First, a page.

You may have heard poor posture being blamed for all kinds of neck, back, spinal or shoulder pain. And it kind of checks out, right? Sitting at a desk all day with your back rounded and head forwards must cause pain – that can’t be good for your joints!
To help combat this, you may have had an office assessment or seen a number of different resources and posters that look a little something like this:
But does your posture or office set up actually have anything to do with developing pain and office related injury? Does it really matter what positions we sit and stand in day to day? It’s time to assess about how we think about posture, and its relevance to pain and injury in the office.
What We Know About Posture
For hundreds of years, ‘good’ posture has been associated with better health and better performance. It makes us look stronger, more attentive, and more powerful as we partake in our every day tasks.
But what does ‘good’ posture look like? There are many opinions about what’s important what it comes to posture, but we still have no consensus on what the ‘perfect’ posture is, or what a ‘good’ posture actually achieves.
Not only is there no consensus among professionals about what good posture is, but workplace set ups and ergonomic optimisation geared towards ‘improving’ posture have been shown to be ineffective at stopping workplace related pain and injury (Daltroy et al., 1997, Hoe et al., 2018, O’Connor et al., 2012).
So to answer the question, I’m not 100% sure if there is such thing as ‘good’ posture!
Where Does That Leave Us?
As the name of this blog suggests, I am not here to discuss how you should sit, or how to change your office set up to best reduce your chance of injury and soreness (as we learned above, I think there is good reason to believe that this plays a very small, if any, role in developing pain and injury). Instead, I am going to offer you three quick and practical tips to reduce your desk related pain and stiffness:
1) Move More, Move Often
Get up from your desk regularly and change your position as often as you can. Whether this be for a quick lap of the office, a stroll to the water cooler to fill up your water bottle (which, if you do regularly enough, will mean you’ll need to visit the toilet a little more (leading to even more short trips away from the desk)), a change from your sitting to your standing desk (and back) or joining your colleagues on the lunch time walk.
There’s no need to set a timer for every 20 minutes or to bog yourself down with your movement breaks, after all, you’re busy, and you have a job to do! Start by just keeping it in the back of your mind to get up and do something else for a few moments whenever you get a minute.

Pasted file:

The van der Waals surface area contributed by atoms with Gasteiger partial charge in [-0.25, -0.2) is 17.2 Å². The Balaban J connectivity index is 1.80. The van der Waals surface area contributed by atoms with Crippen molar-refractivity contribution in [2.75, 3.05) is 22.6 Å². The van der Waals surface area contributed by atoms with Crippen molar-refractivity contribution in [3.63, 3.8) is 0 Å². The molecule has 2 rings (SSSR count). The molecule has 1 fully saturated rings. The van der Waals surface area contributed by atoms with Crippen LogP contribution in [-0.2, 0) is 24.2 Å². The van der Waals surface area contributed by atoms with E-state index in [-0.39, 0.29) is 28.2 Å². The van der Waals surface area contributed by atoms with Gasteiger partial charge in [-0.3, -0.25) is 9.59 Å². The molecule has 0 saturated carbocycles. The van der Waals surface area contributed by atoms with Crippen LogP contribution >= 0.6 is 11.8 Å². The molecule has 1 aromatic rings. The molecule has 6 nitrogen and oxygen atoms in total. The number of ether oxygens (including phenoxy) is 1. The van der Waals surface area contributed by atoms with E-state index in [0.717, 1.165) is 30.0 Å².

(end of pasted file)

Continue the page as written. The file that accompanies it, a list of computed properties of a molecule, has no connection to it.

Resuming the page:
So why move more? Pain and discomfort have a primarily protective role. So if you haven’t moved for a while and you’re starting to get uncomfortable, then maybe your body is just telling you to move. When we stay still for a long time, blood flow is reduced meaning that there is less oxygenated blood coming in and a build up of carbon dioxide starts to occur. Specialised sensors in your body (chemoreceptors) detect this imbalance and send a signal off to your brain. Your brain takes this information onboard, weighs it up against other information, and can respond by causing you to feel discomfort so that you shift around and move which allows fresh blood flow to reach affected tissues and everything is happy again!
Exercise has been proven to have strong protective effects against pain in the workplace. The reasons for this are many!
Moving through a full range of motion, keeping fit and allowing your body to be strong enough to handle holding itself through long days at the desk can help to reduce pain, stiffness and injury. Exercising regularly helps you to be confident in the resilience of your body, manages mental health, boosts immunity and gives you a big hit of endorphins which we know are actually very potent pain killers. Exercise as a painkiller can be supercharged further if it’s something you enjoy, with people you like or if it’s something that allows you to de-stress. All of these factors can be part of someone’s personal pain cocktail.
3) Back Yourself
Finally, it’s time to shift our thinking far away from the body being fragile and machine-like towards being strong and robust. Move with confidence, and move regularly! Your body is made for this, so give it what it needs. You will adapt, become stronger, and pain is capable of diminishing and going away over time. Keep adding in those “movement snacks” throughout the day and even introduce some strength training if you enjoy it!
Where to Seek Help
The above tips offer some insight in to some things you can do in order to prevent stiffness and soreness in the workplace. But finding where to start can be a little confusing, especially if you’ve never done formal exercise or strength training.
If you’re not sure where to start, or if you would like to know more, get in contact with us to see what our team of Exercise Physiologists can do for unwinding your body and getting your daily dose of movement in. You might even find a new passion along the way!